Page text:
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Human Trafficking in Canada: A Harsh Reality by Ramneek Singh

As Canadians, we pride ourselves on being a humanitarian nation. Whether it was embedding the Canadian Charter of Rights and Freedoms into our constitution in 1982 or resettling 25,000 Syrian Refugees in 2016, Canada has always stood firmly on one principle: every individual has the right to be treated humanely (Immigration, Refugees and Citizenship Canada). Since we stand on such strong humanitarian grounds, one would think that we are a utopia of some sort, right? Wrong. Despite the efforts we take, constant injustices take place on Canadian soil, every day, every hour, every minute. One such injustice is human trafficking.

Human trafficking, according to the Public Safety Canada website, “involves the recruitment, transportation, harboring and/or exercising control, direction or influence over the movements of a person in order to exploit that person, typically through sexual exploitation or forced labor.” In other words, human trafficking is a “modern day form of slavery”(Public Safety Canada). It is a hard pill to swallow, that even in today’s world people are bound by the chains of enslavement, especially in a country such as Canada, but it is a pill that we must swallow; in order to tackle the issue, we must first open our eyes and recognize it.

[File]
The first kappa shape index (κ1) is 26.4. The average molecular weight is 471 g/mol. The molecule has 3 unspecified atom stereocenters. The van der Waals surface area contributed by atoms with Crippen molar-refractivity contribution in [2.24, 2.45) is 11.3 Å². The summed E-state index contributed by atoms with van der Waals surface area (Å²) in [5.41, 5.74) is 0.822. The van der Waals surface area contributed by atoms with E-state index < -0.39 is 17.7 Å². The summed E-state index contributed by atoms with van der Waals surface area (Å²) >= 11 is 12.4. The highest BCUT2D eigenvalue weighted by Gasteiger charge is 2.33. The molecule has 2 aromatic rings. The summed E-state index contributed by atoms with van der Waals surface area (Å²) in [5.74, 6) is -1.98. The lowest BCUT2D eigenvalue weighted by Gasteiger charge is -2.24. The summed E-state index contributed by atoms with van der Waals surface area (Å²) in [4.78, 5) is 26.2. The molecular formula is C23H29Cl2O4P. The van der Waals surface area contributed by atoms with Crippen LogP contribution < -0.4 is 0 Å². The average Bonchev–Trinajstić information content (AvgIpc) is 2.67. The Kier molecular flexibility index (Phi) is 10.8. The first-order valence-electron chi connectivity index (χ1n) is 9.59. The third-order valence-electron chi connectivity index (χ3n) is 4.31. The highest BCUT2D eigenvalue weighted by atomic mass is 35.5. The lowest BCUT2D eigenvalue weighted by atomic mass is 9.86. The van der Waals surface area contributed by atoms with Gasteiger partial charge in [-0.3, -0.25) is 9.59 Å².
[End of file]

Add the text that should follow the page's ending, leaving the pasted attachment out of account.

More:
Slavery first surfaced in Canada in the 1600s with the transatlantic slave trade (which was responsible for forcing African men and women into slavery), and the enslavement of indigenous people (Mcrae). Although slavery was later abolished in Canada in 1834, it has still maintained a presence in Canadian society. It is difficult to pinpoint an exact date as to when what we now know as human trafficking surfaced in Canada, but over the last few decades, many women (especially from indigenous communities) have gone missing; it can safely be concluded that many of these women were victims of human trafficking (May). According to Statistics Canada, from 2009-2018, Canadian police reported 1,708 cases of human trafficking. However, the real figure is considered by many professionals to be astoundingly higher, as most human trafficking cases go unreported due to victims fearing for their lives and not pressing charges, or simply being unable to escape. Ontario’s Anti-Trafficking Director, Jeniffer Richardson, even said that “the number of how many people are actually being trafficked in Canada I don't think anyone could ever give you because it is such a complex and hidden crime" (Marwaha).